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RE: Therizinosaur track from Denali National Park, Alaska
- To: <firstname.lastname@example.org>, <email@example.com>
- Subject: RE: Therizinosaur track from Denali National Park, Alaska
- From: Anthony Docimo <firstname.lastname@example.org>
- Date: Wed, 22 Aug 2012 21:53:00 +0000
- In-reply-to: <CA+nnY_HYmeJLy5rd69BX0D49QVPhd-Y=uszZVYqy3qRhdKtTzA@mail.gmail.com>
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- Sender: owner-DINOSAUR@usc.edu
> Date: Wed, 22 Aug 2012 17:10:02 +1000
> From: firstname.lastname@example.org
> To: email@example.com
> Subject: Re: Therizinosaur track from Denali National Park, Alaska
> Anthony Docimo <firstname.lastname@example.org> wrote:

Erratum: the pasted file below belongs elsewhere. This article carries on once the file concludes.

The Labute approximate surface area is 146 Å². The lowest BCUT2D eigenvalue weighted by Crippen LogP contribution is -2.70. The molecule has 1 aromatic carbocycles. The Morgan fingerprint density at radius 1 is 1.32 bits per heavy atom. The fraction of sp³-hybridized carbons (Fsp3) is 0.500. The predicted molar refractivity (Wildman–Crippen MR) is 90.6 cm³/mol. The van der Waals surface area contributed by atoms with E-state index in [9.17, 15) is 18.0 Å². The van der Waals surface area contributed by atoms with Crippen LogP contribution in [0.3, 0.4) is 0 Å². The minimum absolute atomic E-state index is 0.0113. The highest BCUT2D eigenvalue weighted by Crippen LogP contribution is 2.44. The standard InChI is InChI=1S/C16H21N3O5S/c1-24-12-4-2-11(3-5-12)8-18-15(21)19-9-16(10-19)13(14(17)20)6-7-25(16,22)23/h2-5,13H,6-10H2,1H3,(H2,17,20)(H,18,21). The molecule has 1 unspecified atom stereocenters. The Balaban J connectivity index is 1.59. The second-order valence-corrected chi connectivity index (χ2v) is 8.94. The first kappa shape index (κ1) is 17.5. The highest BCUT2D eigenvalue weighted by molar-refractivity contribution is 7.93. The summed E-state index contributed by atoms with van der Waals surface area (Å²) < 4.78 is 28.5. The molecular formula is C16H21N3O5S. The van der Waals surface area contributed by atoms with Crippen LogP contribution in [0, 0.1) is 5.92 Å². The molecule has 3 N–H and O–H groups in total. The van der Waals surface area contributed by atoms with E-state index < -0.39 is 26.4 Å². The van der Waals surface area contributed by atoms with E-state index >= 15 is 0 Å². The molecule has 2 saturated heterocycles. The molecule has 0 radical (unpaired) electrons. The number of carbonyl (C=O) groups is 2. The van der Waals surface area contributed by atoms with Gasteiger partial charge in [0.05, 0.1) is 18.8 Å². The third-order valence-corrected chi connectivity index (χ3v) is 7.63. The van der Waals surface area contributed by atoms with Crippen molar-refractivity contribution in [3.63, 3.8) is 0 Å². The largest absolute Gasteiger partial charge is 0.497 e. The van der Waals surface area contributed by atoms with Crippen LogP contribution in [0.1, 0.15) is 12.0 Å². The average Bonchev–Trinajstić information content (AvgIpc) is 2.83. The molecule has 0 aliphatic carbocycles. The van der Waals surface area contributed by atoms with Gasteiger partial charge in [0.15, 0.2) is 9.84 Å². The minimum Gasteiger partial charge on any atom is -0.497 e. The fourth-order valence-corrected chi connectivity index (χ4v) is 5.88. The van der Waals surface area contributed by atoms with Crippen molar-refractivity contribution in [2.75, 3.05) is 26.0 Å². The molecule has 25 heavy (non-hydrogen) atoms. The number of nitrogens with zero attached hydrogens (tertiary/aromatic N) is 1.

> >> There is at least one other group of Cretaceous theropods that have
> >> four forward-facing toes. The flightless bird _Patagopteryx_ has a
> >> "pamprodactyl" foot,
> > um, just out of curiosity, how many species is _Patagopteryx_ held to
> > presently have?
> Unless something has changed, _Patagopteryx_ currently has only one
> species. _Alamitornis_ has been regarded as a close relative by
> Agnolin and Martinelli (doi 10.1016/j.jsames.2008.09.003), but it's
> smaller and more gracile, and it's not known if it was flightless.
> > (if less than two, how is that a third group?)
> By the "other group" I meant birds in general. Sorry for not making
> that clear. Pamprodactyly has evolved several times in the Avialae.
Thanks for clarifying. So, saying "pamprodactyl groups" is just
paraphletics(sp) , rather than anything meaningful?